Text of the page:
John Hatleberg has done just about everything imaginable with rare gems: pasting them on naked women, making vegetables out of pearls, counterfeiting diamonds.
When I first met him in the nineties, he was known for turning precious material into objects of art – the kind that got people talking. A skilled lapidary, Hatleberg is equal parts artist, scientist, and showman. At the time, he had just produced a stunningly realistic corn cob from 24k gold, silver, and freshwater pearls.
This piece was inspired by an ancient text claiming the royal gardens of Inca contained, along with real flowers, replicas in precious metal. “They made exact copies of cornfields, with their leaves, stalks, cobs, and blossoms,” it read. “The beard of the cob was gold, and everything else was silver, with the parts melted together.”
Hatleberg was also known for pasting 30,000 glittering jewels on the body of a nude model. He called this one “She Jewel.”
It was always fun to run into Hatleberg at the Tucson Gem Show. He has a wry sense of humor, and seemed to know everything going on and everyone interesting, from dealers and other (sometimes eccentric) gem carvers to the head of gemology at the Smithsonian Institution. He could talk rocks with all of them.
In recent years, he seems to have become increasingly fascinated with meteorite. This brooch of Moldavite and pearl recently went on display in Out of this World! Jewelry in the Space Age at the Carnegie Museum of Natural History (through January 4, 2016).
But he is probably best-known for his replications of famous diamonds. As Hatleberg himself puts it, he’s a counterfeiter, but he does it on the up and up. It’s probably what pays the rent on his Upper East Side apartment. Clients, including international jet setters as well as the Smithsonian and British Museum, say he’s among the best in the world.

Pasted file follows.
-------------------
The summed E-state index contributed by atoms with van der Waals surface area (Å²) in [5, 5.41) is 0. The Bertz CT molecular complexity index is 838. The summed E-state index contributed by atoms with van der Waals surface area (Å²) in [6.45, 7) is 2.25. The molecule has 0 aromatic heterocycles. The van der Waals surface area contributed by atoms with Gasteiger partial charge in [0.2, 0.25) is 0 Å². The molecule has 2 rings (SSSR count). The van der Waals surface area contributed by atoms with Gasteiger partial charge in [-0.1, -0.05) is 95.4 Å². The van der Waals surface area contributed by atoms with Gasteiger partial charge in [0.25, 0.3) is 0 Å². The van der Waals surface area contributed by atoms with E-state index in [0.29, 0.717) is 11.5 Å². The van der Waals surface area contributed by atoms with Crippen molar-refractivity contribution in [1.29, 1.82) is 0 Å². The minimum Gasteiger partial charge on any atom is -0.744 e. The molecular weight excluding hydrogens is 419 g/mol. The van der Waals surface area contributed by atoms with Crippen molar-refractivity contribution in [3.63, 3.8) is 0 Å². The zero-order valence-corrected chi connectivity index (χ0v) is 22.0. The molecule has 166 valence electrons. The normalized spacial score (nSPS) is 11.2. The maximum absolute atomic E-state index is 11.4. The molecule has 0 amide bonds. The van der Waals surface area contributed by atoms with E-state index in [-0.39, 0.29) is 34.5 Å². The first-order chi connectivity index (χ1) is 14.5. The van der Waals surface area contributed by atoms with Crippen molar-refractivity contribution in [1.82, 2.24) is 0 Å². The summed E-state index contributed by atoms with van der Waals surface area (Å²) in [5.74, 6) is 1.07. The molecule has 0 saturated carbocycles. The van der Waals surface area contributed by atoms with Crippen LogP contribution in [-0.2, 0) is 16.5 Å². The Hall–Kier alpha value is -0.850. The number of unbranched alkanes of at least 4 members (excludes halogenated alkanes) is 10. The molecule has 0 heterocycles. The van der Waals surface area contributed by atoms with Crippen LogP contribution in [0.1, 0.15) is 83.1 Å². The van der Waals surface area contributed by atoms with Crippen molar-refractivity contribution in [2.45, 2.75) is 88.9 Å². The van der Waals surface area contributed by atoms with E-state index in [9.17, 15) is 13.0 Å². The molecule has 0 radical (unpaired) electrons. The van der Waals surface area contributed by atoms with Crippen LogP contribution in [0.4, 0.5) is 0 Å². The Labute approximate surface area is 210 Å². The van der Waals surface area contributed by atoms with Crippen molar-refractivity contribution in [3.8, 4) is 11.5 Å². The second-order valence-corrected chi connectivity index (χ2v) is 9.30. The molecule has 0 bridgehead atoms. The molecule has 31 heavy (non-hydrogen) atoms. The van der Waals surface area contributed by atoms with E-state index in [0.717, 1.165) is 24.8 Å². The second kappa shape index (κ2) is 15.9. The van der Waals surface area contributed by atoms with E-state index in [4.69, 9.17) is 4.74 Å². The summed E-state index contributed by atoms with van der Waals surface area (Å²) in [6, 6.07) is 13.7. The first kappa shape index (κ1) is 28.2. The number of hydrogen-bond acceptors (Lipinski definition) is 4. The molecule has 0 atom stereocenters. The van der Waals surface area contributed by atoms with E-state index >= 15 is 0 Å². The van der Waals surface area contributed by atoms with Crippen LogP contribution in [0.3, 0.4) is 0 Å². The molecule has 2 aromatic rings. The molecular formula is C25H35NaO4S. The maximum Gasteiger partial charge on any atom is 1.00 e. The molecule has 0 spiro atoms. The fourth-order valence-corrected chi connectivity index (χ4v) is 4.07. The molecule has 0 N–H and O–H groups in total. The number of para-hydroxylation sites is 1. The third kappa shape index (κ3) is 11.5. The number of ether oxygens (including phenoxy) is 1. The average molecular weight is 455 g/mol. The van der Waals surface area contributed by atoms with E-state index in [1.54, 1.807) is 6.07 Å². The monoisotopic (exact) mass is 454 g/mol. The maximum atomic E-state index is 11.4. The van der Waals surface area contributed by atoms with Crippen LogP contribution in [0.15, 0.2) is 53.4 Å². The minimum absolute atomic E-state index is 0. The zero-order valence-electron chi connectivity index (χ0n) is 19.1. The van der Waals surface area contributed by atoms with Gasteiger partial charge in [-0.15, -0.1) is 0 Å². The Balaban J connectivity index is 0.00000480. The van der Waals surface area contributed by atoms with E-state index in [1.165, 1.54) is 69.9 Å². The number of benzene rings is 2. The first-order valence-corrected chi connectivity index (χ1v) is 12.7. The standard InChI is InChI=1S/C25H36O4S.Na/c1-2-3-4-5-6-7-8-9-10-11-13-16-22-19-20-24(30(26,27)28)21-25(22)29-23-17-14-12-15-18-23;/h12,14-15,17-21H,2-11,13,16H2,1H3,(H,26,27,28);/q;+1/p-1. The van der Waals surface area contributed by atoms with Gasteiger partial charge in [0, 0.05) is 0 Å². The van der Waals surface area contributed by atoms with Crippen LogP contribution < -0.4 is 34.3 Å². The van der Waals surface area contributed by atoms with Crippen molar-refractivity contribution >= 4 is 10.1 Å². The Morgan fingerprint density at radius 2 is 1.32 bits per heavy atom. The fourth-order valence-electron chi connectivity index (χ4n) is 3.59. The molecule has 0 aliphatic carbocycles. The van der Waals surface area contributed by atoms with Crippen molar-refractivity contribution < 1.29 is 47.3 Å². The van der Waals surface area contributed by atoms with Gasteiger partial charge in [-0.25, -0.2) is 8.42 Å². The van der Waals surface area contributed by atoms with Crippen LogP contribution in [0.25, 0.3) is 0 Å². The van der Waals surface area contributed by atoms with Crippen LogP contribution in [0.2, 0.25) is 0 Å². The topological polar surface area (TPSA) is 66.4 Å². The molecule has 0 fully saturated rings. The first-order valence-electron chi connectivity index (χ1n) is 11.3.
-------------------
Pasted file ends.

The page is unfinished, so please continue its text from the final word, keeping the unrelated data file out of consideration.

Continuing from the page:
“I prefer to think of what I do as reverse engineering,” Hatleberg says. “But at the end of the day, what I’m doing is counterfeiting.” His forte is replicating diamonds in cubic zirconia, starting with the embedded flaws and working backward to the finished product. Among his proudest accomplishments is the replica he produced of the Kor-i-Noor, prize of the British Crown Jewels.
When we last spoke, Hatleberg was in the process of replicating the Hope Diamond for the Smithsonian from a mold he had made 19 years earlier. You can find the chocolate version in the gift shop at the Smithsonian.
While it takes him three to four months to replicate most diamonds, the world’s most famous can take a lifetime. Hatleberg made a mold of the Hope back in 1989, but was only hired to create a replica for its 50th anniversary seven years ago.
With the Koh-i-noor, it took 13 years to get permission to make it.
What he wanted was to make a replica of the original Kohinoor, before it was recut and reduced from 186 carats to 108. According to Ian Balfour, author of Famous Diamonds, the book Hatleberg calls “his bible,” trustees of the British Museum had made a mold of the original back in 1851. “It wasn’t just for posterity, but also a study for scholars and artists,” Hatleberg explains.
In 1992, he went to London, determined to find the cast “in the bowels of the museum” – and he did, dated and inscribed. “It was a gem cutter’s dream.”
When the replica was finally commissioned for a big diamond exhibition at the Natural History Museum of London, he had only six months to cut it. The result was unveiled in 2005.
“Doing this means I’ve had the great privilege of access to these diamonds,” Hatleberg says. “I only work from the original.”
Diamond counterfeiting is nothing new, he insists, and not necessarily criminal. “People have had copies of diamonds since diamonds began,” he says. “I only make replicas for the owner or guardian. They use them to protect the stone in one form or another – the insurance, security, display, promotion. In the past, people have tried to kidnap owners for their diamonds. They were able to give them replicas instead.”